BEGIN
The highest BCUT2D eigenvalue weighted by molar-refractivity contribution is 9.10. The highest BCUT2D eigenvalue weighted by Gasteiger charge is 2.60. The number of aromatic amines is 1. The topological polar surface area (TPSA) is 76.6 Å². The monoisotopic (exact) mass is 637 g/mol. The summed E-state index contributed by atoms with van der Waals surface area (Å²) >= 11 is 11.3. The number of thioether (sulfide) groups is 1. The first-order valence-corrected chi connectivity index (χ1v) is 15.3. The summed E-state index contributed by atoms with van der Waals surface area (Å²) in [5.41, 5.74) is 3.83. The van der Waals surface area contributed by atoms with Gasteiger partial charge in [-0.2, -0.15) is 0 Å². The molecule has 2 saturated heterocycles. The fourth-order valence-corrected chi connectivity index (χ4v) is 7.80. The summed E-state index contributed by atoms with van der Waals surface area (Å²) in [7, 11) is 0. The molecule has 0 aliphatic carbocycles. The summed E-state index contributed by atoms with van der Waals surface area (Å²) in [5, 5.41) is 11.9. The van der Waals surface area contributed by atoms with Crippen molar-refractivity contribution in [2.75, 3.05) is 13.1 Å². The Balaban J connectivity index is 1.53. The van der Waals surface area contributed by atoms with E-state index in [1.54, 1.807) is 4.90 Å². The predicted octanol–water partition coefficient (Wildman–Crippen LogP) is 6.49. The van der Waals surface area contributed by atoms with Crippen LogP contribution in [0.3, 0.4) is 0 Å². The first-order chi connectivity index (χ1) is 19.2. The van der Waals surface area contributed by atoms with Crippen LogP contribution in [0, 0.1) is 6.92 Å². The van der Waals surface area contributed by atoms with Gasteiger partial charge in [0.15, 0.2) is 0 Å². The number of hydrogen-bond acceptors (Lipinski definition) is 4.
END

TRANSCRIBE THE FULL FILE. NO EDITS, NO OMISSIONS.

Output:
The highest BCUT2D eigenvalue weighted by molar-refractivity contribution is 9.10. The highest BCUT2D eigenvalue weighted by Gasteiger charge is 2.60. The number of aromatic amines is 1. The topological polar surface area (TPSA) is 76.6 Å². The monoisotopic (exact) mass is 637 g/mol. The summed E-state index contributed by atoms with van der Waals surface area (Å²) >= 11 is 11.3. The number of thioether (sulfide) groups is 1. The first-order valence-corrected chi connectivity index (χ1v) is 15.3. The summed E-state index contributed by atoms with van der Waals surface area (Å²) in [5.41, 5.74) is 3.83. The van der Waals surface area contributed by atoms with Gasteiger partial charge in [-0.2, -0.15) is 0 Å². The molecule has 2 saturated heterocycles. The fourth-order valence-corrected chi connectivity index (χ4v) is 7.80. The summed E-state index contributed by atoms with van der Waals surface area (Å²) in [7, 11) is 0. The molecule has 0 aliphatic carbocycles. The summed E-state index contributed by atoms with van der Waals surface area (Å²) in [5, 5.41) is 11.9. The van der Waals surface area contributed by atoms with Crippen molar-refractivity contribution in [2.75, 3.05) is 13.1 Å². The Balaban J connectivity index is 1.53. The van der Waals surface area contributed by atoms with E-state index in [1.54, 1.807) is 4.90 Å². The predicted octanol–water partition coefficient (Wildman–Crippen LogP) is 6.49. The van der Waals surface area contributed by atoms with Crippen LogP contribution in [0.3, 0.4) is 0 Å². The first-order chi connectivity index (χ1) is 19.2. The van der Waals surface area contributed by atoms with Crippen LogP contribution in [0, 0.1) is 6.92 Å². The van der Waals surface area contributed by atoms with Gasteiger partial charge in [0.15, 0.2) is 0 Å². The number of hydrogen-bond acceptors (Lipinski definition) is 4.